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Year : 2006  |  Volume : 9  |  Issue : 4  |  Page : 113-116

The prevalence of sella turcica bridging using plain radiographs: Xperience from Sokoto, northwestern Nigeria

1 Department of Anatomy, College of Health Sciences, Usmanu Danfodiyo University, Sokoto, Nigeria
2 Department of Paediatrics, College of Health Sciences, Usmanu Danfodiyo University, Sokoto, Nigeria
3 Department of Radiology, College of Health Sciences, Usmanu Danfodiyo University, Sokoto, Nigeria

Correspondence Address:
A D Zagga
Department of Anatomy, College of Health Sciences, Usmanu Danfodiyo University, PMB 2346, Sokoto
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Source of Support: None, Conflict of Interest: None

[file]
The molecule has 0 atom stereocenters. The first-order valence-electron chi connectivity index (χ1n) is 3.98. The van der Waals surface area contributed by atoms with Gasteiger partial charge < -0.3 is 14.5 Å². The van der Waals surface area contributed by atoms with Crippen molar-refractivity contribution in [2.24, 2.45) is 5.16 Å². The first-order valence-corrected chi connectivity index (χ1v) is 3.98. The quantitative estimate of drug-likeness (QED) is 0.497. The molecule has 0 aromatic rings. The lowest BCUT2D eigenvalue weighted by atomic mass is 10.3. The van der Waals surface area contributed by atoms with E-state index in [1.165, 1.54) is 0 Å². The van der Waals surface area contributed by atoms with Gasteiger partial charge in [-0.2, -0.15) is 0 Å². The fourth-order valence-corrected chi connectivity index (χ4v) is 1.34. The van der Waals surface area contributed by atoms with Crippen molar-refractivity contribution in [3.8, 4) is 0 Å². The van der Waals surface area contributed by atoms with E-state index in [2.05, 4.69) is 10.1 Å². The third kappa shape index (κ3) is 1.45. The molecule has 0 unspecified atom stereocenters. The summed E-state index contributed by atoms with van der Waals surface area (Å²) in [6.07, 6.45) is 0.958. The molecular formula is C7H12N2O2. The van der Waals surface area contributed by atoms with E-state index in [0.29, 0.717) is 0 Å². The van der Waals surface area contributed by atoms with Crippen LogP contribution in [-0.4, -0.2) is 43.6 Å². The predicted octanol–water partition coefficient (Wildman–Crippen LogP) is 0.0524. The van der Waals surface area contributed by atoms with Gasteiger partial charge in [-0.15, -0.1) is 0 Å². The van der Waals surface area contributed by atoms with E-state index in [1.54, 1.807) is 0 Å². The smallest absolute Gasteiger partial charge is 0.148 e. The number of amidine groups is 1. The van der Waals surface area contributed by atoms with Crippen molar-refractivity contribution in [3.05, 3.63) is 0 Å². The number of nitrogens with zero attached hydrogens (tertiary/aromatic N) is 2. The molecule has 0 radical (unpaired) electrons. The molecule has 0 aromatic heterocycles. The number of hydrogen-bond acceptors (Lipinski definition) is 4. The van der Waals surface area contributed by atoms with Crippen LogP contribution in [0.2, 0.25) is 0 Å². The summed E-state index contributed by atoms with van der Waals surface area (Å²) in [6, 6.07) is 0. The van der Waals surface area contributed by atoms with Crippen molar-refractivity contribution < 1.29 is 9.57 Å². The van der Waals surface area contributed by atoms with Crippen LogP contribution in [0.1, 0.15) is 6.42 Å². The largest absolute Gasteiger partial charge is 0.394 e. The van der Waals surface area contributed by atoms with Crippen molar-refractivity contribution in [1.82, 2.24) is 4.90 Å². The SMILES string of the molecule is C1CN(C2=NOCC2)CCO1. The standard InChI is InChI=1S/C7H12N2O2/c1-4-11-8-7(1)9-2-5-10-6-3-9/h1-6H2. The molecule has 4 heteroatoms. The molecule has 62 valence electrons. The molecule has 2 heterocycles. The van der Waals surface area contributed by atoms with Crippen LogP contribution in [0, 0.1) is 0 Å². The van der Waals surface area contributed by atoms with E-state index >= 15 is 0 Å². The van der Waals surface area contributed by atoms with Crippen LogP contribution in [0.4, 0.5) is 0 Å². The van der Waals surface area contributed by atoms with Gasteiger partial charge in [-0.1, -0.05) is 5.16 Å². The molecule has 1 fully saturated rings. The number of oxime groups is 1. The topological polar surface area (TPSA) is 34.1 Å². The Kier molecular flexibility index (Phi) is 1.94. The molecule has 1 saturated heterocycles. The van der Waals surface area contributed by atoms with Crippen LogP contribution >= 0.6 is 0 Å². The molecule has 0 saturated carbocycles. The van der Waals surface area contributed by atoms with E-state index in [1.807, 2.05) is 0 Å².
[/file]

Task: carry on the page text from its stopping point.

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Background/Aims: The incidence of sella turcica bridging has been reported In anatomical and radiographic studies. In both anatomical and radiological practice in Nigeria, normal data in relation to the bridging of the sella turcica are based on Caucasian studies. We report the prevalence of sella turcica bridging In African subjects from Sokoto, Northwestern Nigeria. Design: A retrospective study of the prevalence of bridging of the sella turcica was undertaken using normal lateral radiographs of Nigerians examined in the department of Rad iology , Usmanu Danfodlyo University Teaching Hospital (UDUTH), Sokoto , from 2002 to 2004. Methodology: All available lateral radiographs of subjects over a 3-year period from 2002 to 2004 were retrieved from the Radiology Department of the Usmanu Danfodiyo U niversity Teaching Hospital, Sokotofor the study. Radiographs were mounted on the viewing boxes and sellae turcicae with bridge were studied and classified. Results: A total of 228 subjects were involved In this study. Only 26(11.4%) subjects had bridged sella turcica. The predominant type of sella turcica bridge In the African subjects studied Is type B, but the d ifference In frequency of type B sella turcica bridge and that of type A Is not statistically significant . (p>0.05) . On the frequency of sella turcica bridging in relation to sex of the subjects studied , the difference in frequency of males and females Is not statistically significant. (p>0.05). There Is statistically significant difference when each of the t wo types of sella turcica bridge Is compared with those with no bridge. (p<0.05). Conclusion: It Is concluded that the prevalence and the relative frequencies of the types of sella turcica bridging reported in this study on Nigerian subjects Is similar to t hose In Caucasians. Further studies on a larger scale are needed to corroborate our findings.

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